4. Class Matters: Class and Health. The New York Times.  
This slide presentation illustrates the effects of class on health.

5. Healthy People 2020.
Healthy People 2020 is a U.S. Department of Health and Human Services resource where the aim is to improve the health of all Americans. The resource frames and discusses issues such as culture and health disparities.

6. National Research Council. Examining the Health Disparities Research Plan of the National Institutes of Health: Unfinished Business. Washington, DC: The National Academies Press, 2006. ()
A National Institutes of Health plan to address and minimize health disparities.

7. National Research Council. Unequal Treatment: Confronting Racial and Ethnic Disparities in Health Care (with CD). Washington, DC: The National Academies Press, 2003.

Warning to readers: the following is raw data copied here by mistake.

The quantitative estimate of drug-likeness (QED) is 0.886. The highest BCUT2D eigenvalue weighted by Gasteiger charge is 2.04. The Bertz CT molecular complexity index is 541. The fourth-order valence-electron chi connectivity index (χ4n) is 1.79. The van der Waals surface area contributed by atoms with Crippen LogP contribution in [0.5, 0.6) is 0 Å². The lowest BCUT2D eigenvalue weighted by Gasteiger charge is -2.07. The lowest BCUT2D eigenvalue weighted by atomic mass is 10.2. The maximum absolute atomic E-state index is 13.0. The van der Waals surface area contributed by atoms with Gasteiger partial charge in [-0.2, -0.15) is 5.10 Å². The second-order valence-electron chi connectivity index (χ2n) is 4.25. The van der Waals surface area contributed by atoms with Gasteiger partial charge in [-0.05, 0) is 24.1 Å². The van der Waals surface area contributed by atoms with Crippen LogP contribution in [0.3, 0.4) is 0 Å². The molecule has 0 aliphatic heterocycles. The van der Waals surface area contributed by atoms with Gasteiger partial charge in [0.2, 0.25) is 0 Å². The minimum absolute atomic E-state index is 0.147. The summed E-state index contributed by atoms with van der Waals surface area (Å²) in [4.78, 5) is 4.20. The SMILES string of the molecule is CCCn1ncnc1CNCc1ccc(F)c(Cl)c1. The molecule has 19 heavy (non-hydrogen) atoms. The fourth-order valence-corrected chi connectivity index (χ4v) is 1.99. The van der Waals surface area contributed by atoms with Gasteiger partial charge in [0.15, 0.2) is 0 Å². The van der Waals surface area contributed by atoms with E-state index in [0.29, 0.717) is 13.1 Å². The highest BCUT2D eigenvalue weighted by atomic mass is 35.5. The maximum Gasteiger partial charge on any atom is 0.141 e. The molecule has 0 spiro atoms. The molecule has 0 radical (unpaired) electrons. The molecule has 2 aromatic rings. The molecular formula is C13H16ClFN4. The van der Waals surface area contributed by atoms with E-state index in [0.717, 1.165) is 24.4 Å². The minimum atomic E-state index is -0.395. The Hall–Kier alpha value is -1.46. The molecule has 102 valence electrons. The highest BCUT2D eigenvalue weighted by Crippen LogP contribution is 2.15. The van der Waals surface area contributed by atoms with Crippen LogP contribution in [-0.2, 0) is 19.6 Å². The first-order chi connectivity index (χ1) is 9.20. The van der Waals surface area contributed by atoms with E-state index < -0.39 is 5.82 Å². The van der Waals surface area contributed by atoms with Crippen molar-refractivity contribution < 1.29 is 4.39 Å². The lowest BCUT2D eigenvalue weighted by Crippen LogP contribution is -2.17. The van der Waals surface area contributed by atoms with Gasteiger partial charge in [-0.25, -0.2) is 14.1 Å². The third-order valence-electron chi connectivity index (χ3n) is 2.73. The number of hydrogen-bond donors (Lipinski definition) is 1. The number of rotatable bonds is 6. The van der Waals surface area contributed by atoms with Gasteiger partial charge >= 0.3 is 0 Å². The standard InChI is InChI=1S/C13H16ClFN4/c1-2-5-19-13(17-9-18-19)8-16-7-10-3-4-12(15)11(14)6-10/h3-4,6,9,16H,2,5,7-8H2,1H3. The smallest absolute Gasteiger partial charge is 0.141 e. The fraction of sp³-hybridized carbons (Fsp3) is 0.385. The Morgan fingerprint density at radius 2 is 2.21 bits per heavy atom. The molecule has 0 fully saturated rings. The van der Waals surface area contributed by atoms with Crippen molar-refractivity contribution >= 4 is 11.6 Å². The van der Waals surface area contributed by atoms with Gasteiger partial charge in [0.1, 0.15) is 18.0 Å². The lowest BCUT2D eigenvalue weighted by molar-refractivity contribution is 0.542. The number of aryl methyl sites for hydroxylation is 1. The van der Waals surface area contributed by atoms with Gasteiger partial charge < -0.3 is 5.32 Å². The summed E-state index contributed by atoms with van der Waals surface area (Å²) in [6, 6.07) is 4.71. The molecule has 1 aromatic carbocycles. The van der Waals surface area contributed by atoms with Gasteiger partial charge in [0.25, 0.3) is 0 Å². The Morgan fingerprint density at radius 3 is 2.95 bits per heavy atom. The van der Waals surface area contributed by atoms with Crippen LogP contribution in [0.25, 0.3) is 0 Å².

This Institute of Medicine (IOM) report "...assesses the extent of disparities in the type and quality of health services received by U.S. racial and ethnic minorities and non-minorities..." to include contributors and recommendations for eliminating disparities. The report was requested by Congress.

8. Racial & Ethnic Minority Populations.
This resource provides information and data about racial and ethnic populations with respect to health and health disparities.

9. Think Cultural Health
The U.S. Department of Health & Human Services, Office of Minority Health manages this online resource, which is a repository for information, data, and emergent studies regarding culture and health. 

10. Unnatural Causes
"A seven-part documentary series exploring racial & socioeconomic inequalities in health." The series focuses on the social aspect of health as being explanatory along with behaviors and genetics.